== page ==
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West Virginia native, former Bridgeport television news anchor admits secret relationship with Matt Lauer


NCWV Media

BRIDGEPORT, W.Va.  — Barrackville native and former WDTV morning news anchor Addie Collins is at the center of a media and social firestorm after she revealed in an explosive national magazine article the details of a “secret” relationship she had with former “Today” show anchor Matt Lauer.

Addie Collins Zinone, a native of Barrickville and former broadcast news morning anchor at WDTV in Bridgeport has asserted in a variety interview that fired “Today” co-host Matt Lauer had a relationship with her several years ago, not long after he was married.
(Submitted photo)

The article, published Thursday in Variety magazine, details the period of time when Collins, who now goes by her married name, Zinone, worked as an intern at “Today” in 1999.

Zinone gives explicit details about what Variety reports was a “consensual encounter” that she acknowledges “changed her life.”

NBC News fired Lauer from “Today” on Nov. 29 for what the network announced was “inappropriate behavior.” The network released a Tweet on its Today Twitter account that morning, saying, “Matt Lauer has been terminated from NBC News. On Monday night, we received a detailed complaint from a colleague about inappropriate sexual behavior in the workplace by Matt Lauer. As a result, we’ve decided to terminate his employment.”

Zinone gives Variety an account of a workplace affair involving Lauer, then 41 and recently married.

She describes how, while working as a production assistant on “Today,” she was able to build friendships with the on-air talent, who at the time were Katie Couric, Al Roker, Ann Curry and Lauer.

Zinone says her position with NBC News was a “dream come true” that led her to move from behind the camera to the anchor desk when she accepted the morning anchor position at CBS affiliate WDTV-TV in Bridgeport.

At the end of her time at “Today,” Zinone says, Lauer reached out through an internal, workplace instant messaging system. Zinone details conversations Lauer initiated with her. At first, she says, Lauer complimented how “fantastic” she looked, asking her “not to drag me to personnel” over the comment.

Zinone, who was 24 at the time, says she “thanked him” and proceeded to ask Lauer for advice about the new on-air job she was getting ready to start in West Virginia.

Zinone says that a month later, Lauer sent her another message: “OK…NOW YOU’RE KILLING ME…YOU LOOK GREAT TODAY! A BIT TOUGH TO CONCENTRATE.”

At that point, she again asked Lauer for advice, and he arranged for the two to meet for lunch, Zinone says.

“I didn’t know what to do,” Zinone says. “He was obviously flirting. But I’d never seen anything like that from Matt before.”

Zinone describes how the lunch meeting, which she initially thought would be focused on work, quickly evolved into what she says was Lauer’s attempt to “hit on me and manipulate the situation.”

After the lunch, she sent Lauer a message, and he, in turn, asked for her to meet him in his dressing room, Zinone says. Once she arrived, the situation “crossed the line” and was a “consensual encounter,” Zinone says.

Zinone acknowledges that over the weeks that followed, she and Lauer met on occasion.

Despite the consensual affair with Lauer, Zinone says what happened affected her both physically and mentally. However, she was still determined to get the advice she wanted before beginning her new career in broadcast journalism back home, so she went to see Lauer one more time, Zinone says.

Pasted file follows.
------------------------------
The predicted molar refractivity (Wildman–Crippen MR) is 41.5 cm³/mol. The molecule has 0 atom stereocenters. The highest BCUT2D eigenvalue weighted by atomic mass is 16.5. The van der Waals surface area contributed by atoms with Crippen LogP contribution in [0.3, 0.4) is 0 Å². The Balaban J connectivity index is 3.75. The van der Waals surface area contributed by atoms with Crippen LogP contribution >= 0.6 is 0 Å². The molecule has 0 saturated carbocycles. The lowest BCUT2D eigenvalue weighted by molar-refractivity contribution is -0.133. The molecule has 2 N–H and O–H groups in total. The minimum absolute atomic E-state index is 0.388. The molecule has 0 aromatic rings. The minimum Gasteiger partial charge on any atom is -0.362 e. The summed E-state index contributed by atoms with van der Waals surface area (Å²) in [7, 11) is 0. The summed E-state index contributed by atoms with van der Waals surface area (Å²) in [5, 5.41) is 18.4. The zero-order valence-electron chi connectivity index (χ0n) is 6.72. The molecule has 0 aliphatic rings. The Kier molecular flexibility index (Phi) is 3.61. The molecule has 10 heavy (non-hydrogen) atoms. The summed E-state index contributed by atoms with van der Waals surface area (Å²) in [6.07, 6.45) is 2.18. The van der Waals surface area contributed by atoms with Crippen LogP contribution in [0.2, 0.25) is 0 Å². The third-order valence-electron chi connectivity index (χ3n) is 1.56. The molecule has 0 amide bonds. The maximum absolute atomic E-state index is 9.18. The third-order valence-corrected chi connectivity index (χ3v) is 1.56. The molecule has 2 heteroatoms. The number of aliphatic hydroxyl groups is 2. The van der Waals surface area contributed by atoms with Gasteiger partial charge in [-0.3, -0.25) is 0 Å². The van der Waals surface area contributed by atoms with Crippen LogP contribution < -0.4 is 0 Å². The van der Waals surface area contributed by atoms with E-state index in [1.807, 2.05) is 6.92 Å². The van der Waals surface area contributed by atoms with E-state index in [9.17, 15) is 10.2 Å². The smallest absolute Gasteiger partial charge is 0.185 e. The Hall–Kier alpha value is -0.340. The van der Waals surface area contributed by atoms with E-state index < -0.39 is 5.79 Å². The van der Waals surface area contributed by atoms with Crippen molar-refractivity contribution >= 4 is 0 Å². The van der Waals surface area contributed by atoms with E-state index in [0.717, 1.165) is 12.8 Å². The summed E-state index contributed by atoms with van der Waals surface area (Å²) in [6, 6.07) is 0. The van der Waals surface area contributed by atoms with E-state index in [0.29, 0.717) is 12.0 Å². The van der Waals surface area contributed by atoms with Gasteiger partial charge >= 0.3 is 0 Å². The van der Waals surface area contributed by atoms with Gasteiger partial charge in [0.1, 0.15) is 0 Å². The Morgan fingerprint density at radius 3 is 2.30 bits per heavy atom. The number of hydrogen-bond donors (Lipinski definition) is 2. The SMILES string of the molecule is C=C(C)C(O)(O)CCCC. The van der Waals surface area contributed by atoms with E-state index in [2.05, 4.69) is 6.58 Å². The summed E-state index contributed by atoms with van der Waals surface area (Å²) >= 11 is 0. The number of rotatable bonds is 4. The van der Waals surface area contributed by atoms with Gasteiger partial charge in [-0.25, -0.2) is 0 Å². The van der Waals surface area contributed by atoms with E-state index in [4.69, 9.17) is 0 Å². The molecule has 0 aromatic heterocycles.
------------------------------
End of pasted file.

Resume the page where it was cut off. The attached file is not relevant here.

“I sat across from him, and he pushes a button from his desk and the door shuts,” she tells Variety. “It was embarrassing because his secretary was sitting outside. He wanted to do stuff. I was like, ‘No. I’m so in over my head. I’m not a performance artist.’”

Zinone acknowledges she had one more encounter with Lauer, which took place at the 2000 Democratic National Convention in California, where “Today” was on location. She says Lauer asked her to meet him near a public bathroom. She went to meet with him and they “had an encounter,” Zinone tells Variety.

Despite leaving “Today” and beginning her new career as WDTV’s “Daybreak” and “Midday” anchor and producer, Zinone says the sordid past followed her to West Virginia.

According to Zinone, after anchoring the noon “Midday” broadcast, a reporter from the National Enquirer tracked her down to her home, looking for a story about the recent affair. Zinone says she told the reporter that she and Lauer were “just friends.”

The relationship with Lauer affected her so deeply that she decided to quit the broadcast journalism job in her home state, Zinone says.

“I was in a depression. This man who I’d held on a pedestal had made me feel like my looks and my body were my true assets. He made it clear that he wasn’t interested in my skills or my talent,” Zinone tells Variety.

Her explosive account has so far been reported on numerous broadcast, print and digital media outlets around the nation.

Zinone, 41, graduated from North Marion High School in 1994 and received a gymnastics scholarship to Temple University, from which she later graduated.

After working at WDTV, Zinone enlisted in the Army Reserves as a military journalist, serving multiple tours in Iraq, as well as working for the entertainment news program “Access Hollywood” in California.

In 2009, Zinone was inducted into the Temple University School of Communications and Theater Hall of Fame.

She lives with her husband of 10 years and two children in Southern California.

NCWV Media Business Editor John Dahlia can be reached at 304-276-1801 or by email at [email protected].
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